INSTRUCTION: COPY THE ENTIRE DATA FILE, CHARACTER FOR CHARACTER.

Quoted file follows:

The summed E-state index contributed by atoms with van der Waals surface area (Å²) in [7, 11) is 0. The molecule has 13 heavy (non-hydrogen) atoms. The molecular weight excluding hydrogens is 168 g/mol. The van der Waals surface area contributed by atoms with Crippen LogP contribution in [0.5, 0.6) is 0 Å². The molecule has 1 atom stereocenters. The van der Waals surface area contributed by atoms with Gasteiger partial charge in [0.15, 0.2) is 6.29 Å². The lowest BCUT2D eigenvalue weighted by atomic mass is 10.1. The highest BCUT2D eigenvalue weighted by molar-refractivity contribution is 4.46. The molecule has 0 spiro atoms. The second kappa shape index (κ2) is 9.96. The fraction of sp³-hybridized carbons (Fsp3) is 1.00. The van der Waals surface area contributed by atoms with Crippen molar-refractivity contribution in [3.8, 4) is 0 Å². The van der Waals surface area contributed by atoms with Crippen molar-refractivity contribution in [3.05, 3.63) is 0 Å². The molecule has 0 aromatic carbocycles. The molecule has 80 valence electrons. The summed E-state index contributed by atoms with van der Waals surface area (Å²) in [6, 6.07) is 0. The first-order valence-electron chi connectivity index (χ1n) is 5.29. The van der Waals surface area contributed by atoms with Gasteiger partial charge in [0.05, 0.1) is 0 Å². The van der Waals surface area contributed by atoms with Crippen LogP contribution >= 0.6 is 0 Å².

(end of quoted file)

The summed E-state index contributed by atoms with van der Waals surface area (Å²) in [7, 11) is 0. The molecule has 13 heavy (non-hydrogen) atoms. The molecular weight excluding hydrogens is 168 g/mol. The van der Waals surface area contributed by atoms with Crippen LogP contribution in [0.5, 0.6) is 0 Å². The molecule has 1 atom stereocenters. The van der Waals surface area contributed by atoms with Gasteiger partial charge in [0.15, 0.2) is 6.29 Å². The lowest BCUT2D eigenvalue weighted by atomic mass is 10.1. The highest BCUT2D eigenvalue weighted by molar-refractivity contribution is 4.46. The molecule has 0 spiro atoms. The second kappa shape index (κ2) is 9.96. The fraction of sp³-hybridized carbons (Fsp3) is 1.00. The van der Waals surface area contributed by atoms with Crippen molar-refractivity contribution in [3.8, 4) is 0 Å². The van der Waals surface area contributed by atoms with Crippen molar-refractivity contribution in [3.05, 3.63) is 0 Å². The molecule has 0 aromatic carbocycles. The molecule has 80 valence electrons. The summed E-state index contributed by atoms with van der Waals surface area (Å²) in [6, 6.07) is 0. The first-order valence-electron chi connectivity index (χ1n) is 5.29. The van der Waals surface area contributed by atoms with Gasteiger partial charge in [0.05, 0.1) is 0 Å². The van der Waals surface area contributed by atoms with Crippen LogP contribution >= 0.6 is 0 Å².